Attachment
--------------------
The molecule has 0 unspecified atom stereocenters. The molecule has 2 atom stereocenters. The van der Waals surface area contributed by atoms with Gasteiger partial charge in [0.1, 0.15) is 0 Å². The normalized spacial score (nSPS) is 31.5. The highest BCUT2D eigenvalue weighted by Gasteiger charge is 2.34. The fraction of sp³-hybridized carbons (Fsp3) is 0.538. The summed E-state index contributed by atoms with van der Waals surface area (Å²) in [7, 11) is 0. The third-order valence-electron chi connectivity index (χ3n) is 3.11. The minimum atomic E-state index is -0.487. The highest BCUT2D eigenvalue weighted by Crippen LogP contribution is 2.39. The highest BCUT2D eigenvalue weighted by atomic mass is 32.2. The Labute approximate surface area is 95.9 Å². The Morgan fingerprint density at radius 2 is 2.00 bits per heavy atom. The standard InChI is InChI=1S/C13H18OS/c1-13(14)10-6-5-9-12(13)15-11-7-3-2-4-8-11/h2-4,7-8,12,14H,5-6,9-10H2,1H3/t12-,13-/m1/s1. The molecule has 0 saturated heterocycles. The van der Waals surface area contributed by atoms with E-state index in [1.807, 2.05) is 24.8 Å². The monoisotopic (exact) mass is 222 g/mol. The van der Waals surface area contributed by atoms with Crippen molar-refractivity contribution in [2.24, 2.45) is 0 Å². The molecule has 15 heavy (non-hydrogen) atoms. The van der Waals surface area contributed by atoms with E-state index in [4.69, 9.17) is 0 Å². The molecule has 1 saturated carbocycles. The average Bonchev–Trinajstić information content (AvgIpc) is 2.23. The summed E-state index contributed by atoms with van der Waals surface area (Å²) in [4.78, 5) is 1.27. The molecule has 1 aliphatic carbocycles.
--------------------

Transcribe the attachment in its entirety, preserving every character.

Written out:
The molecule has 0 unspecified atom stereocenters. The molecule has 2 atom stereocenters. The van der Waals surface area contributed by atoms with Gasteiger partial charge in [0.1, 0.15) is 0 Å². The normalized spacial score (nSPS) is 31.5. The highest BCUT2D eigenvalue weighted by Gasteiger charge is 2.34. The fraction of sp³-hybridized carbons (Fsp3) is 0.538. The summed E-state index contributed by atoms with van der Waals surface area (Å²) in [7, 11) is 0. The third-order valence-electron chi connectivity index (χ3n) is 3.11. The minimum atomic E-state index is -0.487. The highest BCUT2D eigenvalue weighted by Crippen LogP contribution is 2.39. The highest BCUT2D eigenvalue weighted by atomic mass is 32.2. The Labute approximate surface area is 95.9 Å². The Morgan fingerprint density at radius 2 is 2.00 bits per heavy atom. The standard InChI is InChI=1S/C13H18OS/c1-13(14)10-6-5-9-12(13)15-11-7-3-2-4-8-11/h2-4,7-8,12,14H,5-6,9-10H2,1H3/t12-,13-/m1/s1. The molecule has 0 saturated heterocycles. The van der Waals surface area contributed by atoms with E-state index in [1.807, 2.05) is 24.8 Å². The monoisotopic (exact) mass is 222 g/mol. The van der Waals surface area contributed by atoms with Crippen molar-refractivity contribution in [2.24, 2.45) is 0 Å². The molecule has 15 heavy (non-hydrogen) atoms. The van der Waals surface area contributed by atoms with E-state index in [4.69, 9.17) is 0 Å². The molecule has 1 saturated carbocycles. The average Bonchev–Trinajstić information content (AvgIpc) is 2.23. The summed E-state index contributed by atoms with van der Waals surface area (Å²) in [4.78, 5) is 1.27. The molecule has 1 aliphatic carbocycles.